The Volatility Framework in the extraction of digital artifacts from RAM


With the increase in the use of the Internet and other technological advancements, attacks on Information Systems have been on the rise . The advances have necessitated a new breed of professional who can use the tools available to him or her for mitigating cyber and malware attacks. Just as the offenses are committed electronically, mitigation activities can also be carried out in the same way. Digital forensic tools are often used for investigating malicious acts and in the collection of evidence or information on breaches (Baláž & Hlinka, 2012). Moreover, such tools are also useful for testing both standalone systems and networks. One challenge to the assessment of malware activity has been the nature of computer systems. Volatile memory forms one of the most integral parts of a computer system (Kornblum & ManTech, 2006). Since digital forensics aims at collecting the evidence in a way that does not alter it and obtaining all the evidence that was left behind by the perpetrator, it becomes quite challenging to accomplish because the data store in volatile memory is likely to get lost. Volatility Framework has been designed to navigate some of the most common issues when scanning volatile memory. For this reason, Volatility is an excellent tool for examining the digital memory for malware activity.

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Literature Review

According to Ptacek & Newsham (1998), a vast majority of the intrusion detection systems that were in place at the time of their article were driven off of audit logs provided by the Operating System. The logs formed the foundational basis for detecting attacks by looking out for any suspicious patterns in the activity on a computer system. The authors further noted that while Intrusion Detection Systems (IDS) that had been designed in this way (host-based and multi-host IDS) were good at identifying attacks started by the local users, they were inept at identifying network events that occurred at a low level. Ptacek & Newsham thus proposed a paradigm shift in the design of anti-malware programs. Kornblum & ManTech (2006), spoke about the emerging field of digital memory forensics, then still in its infancy, but with the promise to provide the measures required to eliminate malware from computer systems. According to the authors, evidence could also be collected from the computer system through a variety of tools. Petroni, Walters, Fraser, & Arbaugh (2006), developed the Forensic Analysis Toolkit (FATKit) which was meant to automate the process of low-level digital artifact extraction from volatile memory.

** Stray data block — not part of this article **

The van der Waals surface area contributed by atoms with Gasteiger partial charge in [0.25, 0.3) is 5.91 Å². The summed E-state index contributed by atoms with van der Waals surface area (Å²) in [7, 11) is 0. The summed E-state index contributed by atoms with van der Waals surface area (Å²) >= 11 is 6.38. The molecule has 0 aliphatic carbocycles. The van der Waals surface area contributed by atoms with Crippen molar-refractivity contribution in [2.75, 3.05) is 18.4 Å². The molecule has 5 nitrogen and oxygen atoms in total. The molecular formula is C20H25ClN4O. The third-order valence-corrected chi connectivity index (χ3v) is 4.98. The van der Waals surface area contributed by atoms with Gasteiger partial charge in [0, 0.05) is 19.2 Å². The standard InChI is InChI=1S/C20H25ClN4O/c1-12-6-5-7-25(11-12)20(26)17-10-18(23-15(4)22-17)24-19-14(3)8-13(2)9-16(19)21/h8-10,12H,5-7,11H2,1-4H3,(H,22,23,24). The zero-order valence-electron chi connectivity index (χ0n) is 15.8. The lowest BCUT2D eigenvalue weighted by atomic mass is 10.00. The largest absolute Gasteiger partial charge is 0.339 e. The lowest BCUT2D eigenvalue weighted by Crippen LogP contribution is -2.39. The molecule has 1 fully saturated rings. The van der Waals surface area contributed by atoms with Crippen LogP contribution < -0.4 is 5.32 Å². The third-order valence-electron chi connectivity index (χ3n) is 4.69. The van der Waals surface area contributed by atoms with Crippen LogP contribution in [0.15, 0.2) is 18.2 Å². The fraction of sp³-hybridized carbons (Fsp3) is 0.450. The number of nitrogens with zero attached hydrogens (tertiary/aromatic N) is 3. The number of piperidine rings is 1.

Building on the experience he had from FATKit, Aaron Walters proposed the Volatility Framework as a “Volatile memory artifact extraction utility framework” in 2007. At the time, it was a purely theoretical concept whose implementation was in doubt. By 2009, Law, Chow, Lai, & Hayson had proposed another host-based digital forensics tool for botnet investigation. In the same year, Zhang, Wang, & Zhang (2009), had proposed a similar solution, only that this used the Kernel Processor Control Region (KPCR) data structure in Windows to inspect volatile memory. As advances in the technologies used to extract digital evidence were made, Chan et al. (2011), proposed a tool named as ‘Cafegrid’ which could not only be used for in-depth analysis, but also for the collection of digital evidence from data structures. The tool would have been able to operate in both Linux and Windows. In 2011, Lempereur, Merabti, & Shi proposed a framework that could monitor system behavior and give information on any hidden processes, files, or network connections that were in use in the system. Balaz & Hlinka (2012), came up with different ways through which volatile memory contents could be acquired for forensic analysis, although they limited their research to Linux systems only. In 2014, the development of Volatility Framework alpha was completed with the first stable release emerging in 2016.